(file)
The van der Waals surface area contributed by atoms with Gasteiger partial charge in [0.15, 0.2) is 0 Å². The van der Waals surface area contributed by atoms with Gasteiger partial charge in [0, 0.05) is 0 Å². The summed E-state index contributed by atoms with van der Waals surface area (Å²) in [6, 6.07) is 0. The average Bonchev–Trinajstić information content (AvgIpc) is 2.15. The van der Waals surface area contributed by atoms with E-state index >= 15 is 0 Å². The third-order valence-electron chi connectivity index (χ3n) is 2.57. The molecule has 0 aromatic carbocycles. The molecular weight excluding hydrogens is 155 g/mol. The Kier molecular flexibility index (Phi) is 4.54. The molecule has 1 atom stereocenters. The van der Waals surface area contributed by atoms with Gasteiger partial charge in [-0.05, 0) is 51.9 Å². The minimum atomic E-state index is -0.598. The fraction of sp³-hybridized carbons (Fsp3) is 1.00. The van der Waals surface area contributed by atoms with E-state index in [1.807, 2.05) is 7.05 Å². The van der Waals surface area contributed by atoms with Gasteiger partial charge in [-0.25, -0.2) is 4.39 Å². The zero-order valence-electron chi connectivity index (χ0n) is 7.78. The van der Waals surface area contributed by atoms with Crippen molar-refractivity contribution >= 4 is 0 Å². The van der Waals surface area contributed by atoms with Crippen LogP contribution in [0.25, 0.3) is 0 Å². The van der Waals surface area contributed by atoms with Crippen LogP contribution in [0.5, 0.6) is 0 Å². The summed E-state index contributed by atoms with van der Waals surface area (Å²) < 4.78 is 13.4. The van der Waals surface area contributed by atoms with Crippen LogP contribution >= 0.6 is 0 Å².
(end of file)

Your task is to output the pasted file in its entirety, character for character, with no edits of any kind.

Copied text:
The van der Waals surface area contributed by atoms with Gasteiger partial charge in [0.15, 0.2) is 0 Å². The van der Waals surface area contributed by atoms with Gasteiger partial charge in [0, 0.05) is 0 Å². The summed E-state index contributed by atoms with van der Waals surface area (Å²) in [6, 6.07) is 0. The average Bonchev–Trinajstić information content (AvgIpc) is 2.15. The van der Waals surface area contributed by atoms with E-state index >= 15 is 0 Å². The third-order valence-electron chi connectivity index (χ3n) is 2.57. The molecule has 0 aromatic carbocycles. The molecular weight excluding hydrogens is 155 g/mol. The Kier molecular flexibility index (Phi) is 4.54. The molecule has 1 atom stereocenters. The van der Waals surface area contributed by atoms with Gasteiger partial charge in [-0.05, 0) is 51.9 Å². The minimum atomic E-state index is -0.598. The fraction of sp³-hybridized carbons (Fsp3) is 1.00. The van der Waals surface area contributed by atoms with E-state index in [1.807, 2.05) is 7.05 Å². The van der Waals surface area contributed by atoms with Gasteiger partial charge in [-0.25, -0.2) is 4.39 Å². The zero-order valence-electron chi connectivity index (χ0n) is 7.78. The van der Waals surface area contributed by atoms with Crippen molar-refractivity contribution >= 4 is 0 Å². The van der Waals surface area contributed by atoms with Crippen LogP contribution in [0.25, 0.3) is 0 Å². The van der Waals surface area contributed by atoms with Crippen LogP contribution in [0.5, 0.6) is 0 Å². The summed E-state index contributed by atoms with van der Waals surface area (Å²) < 4.78 is 13.4. The van der Waals surface area contributed by atoms with Crippen LogP contribution >= 0.6 is 0 Å².